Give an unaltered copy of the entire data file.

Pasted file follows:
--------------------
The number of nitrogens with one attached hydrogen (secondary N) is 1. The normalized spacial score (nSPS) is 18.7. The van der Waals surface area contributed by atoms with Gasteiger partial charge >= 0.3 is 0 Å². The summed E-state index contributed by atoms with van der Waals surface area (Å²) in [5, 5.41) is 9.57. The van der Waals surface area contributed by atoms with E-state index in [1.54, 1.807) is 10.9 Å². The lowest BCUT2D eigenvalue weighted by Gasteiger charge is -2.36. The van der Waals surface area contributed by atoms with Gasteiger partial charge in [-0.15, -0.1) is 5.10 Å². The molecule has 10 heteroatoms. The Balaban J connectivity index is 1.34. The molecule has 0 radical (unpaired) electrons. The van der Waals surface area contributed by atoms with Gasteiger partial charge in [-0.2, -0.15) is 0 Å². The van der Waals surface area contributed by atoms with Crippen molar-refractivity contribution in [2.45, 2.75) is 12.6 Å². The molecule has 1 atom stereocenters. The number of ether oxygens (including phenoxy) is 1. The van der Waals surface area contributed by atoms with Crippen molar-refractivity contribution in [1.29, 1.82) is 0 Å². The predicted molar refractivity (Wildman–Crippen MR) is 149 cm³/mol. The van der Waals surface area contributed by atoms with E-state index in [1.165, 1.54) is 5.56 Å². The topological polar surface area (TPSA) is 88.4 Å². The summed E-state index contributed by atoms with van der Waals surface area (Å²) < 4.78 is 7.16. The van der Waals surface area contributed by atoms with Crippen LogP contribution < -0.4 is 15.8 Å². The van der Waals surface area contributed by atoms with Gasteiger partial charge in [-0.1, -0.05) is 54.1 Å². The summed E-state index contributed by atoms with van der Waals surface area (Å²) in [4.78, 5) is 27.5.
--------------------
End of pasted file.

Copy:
The number of nitrogens with one attached hydrogen (secondary N) is 1. The normalized spacial score (nSPS) is 18.7. The van der Waals surface area contributed by atoms with Gasteiger partial charge >= 0.3 is 0 Å². The summed E-state index contributed by atoms with van der Waals surface area (Å²) in [5, 5.41) is 9.57. The van der Waals surface area contributed by atoms with E-state index in [1.54, 1.807) is 10.9 Å². The lowest BCUT2D eigenvalue weighted by Gasteiger charge is -2.36. The van der Waals surface area contributed by atoms with Gasteiger partial charge in [-0.15, -0.1) is 5.10 Å². The molecule has 10 heteroatoms. The Balaban J connectivity index is 1.34. The molecule has 0 radical (unpaired) electrons. The van der Waals surface area contributed by atoms with Gasteiger partial charge in [-0.2, -0.15) is 0 Å². The van der Waals surface area contributed by atoms with Crippen molar-refractivity contribution in [2.45, 2.75) is 12.6 Å². The molecule has 1 atom stereocenters. The number of ether oxygens (including phenoxy) is 1. The van der Waals surface area contributed by atoms with Crippen molar-refractivity contribution in [1.29, 1.82) is 0 Å². The predicted molar refractivity (Wildman–Crippen MR) is 149 cm³/mol. The van der Waals surface area contributed by atoms with E-state index in [1.165, 1.54) is 5.56 Å². The topological polar surface area (TPSA) is 88.4 Å². The summed E-state index contributed by atoms with van der Waals surface area (Å²) < 4.78 is 7.16. The van der Waals surface area contributed by atoms with Crippen LogP contribution < -0.4 is 15.8 Å². The van der Waals surface area contributed by atoms with Gasteiger partial charge in [-0.1, -0.05) is 54.1 Å². The summed E-state index contributed by atoms with van der Waals surface area (Å²) in [4.78, 5) is 27.5.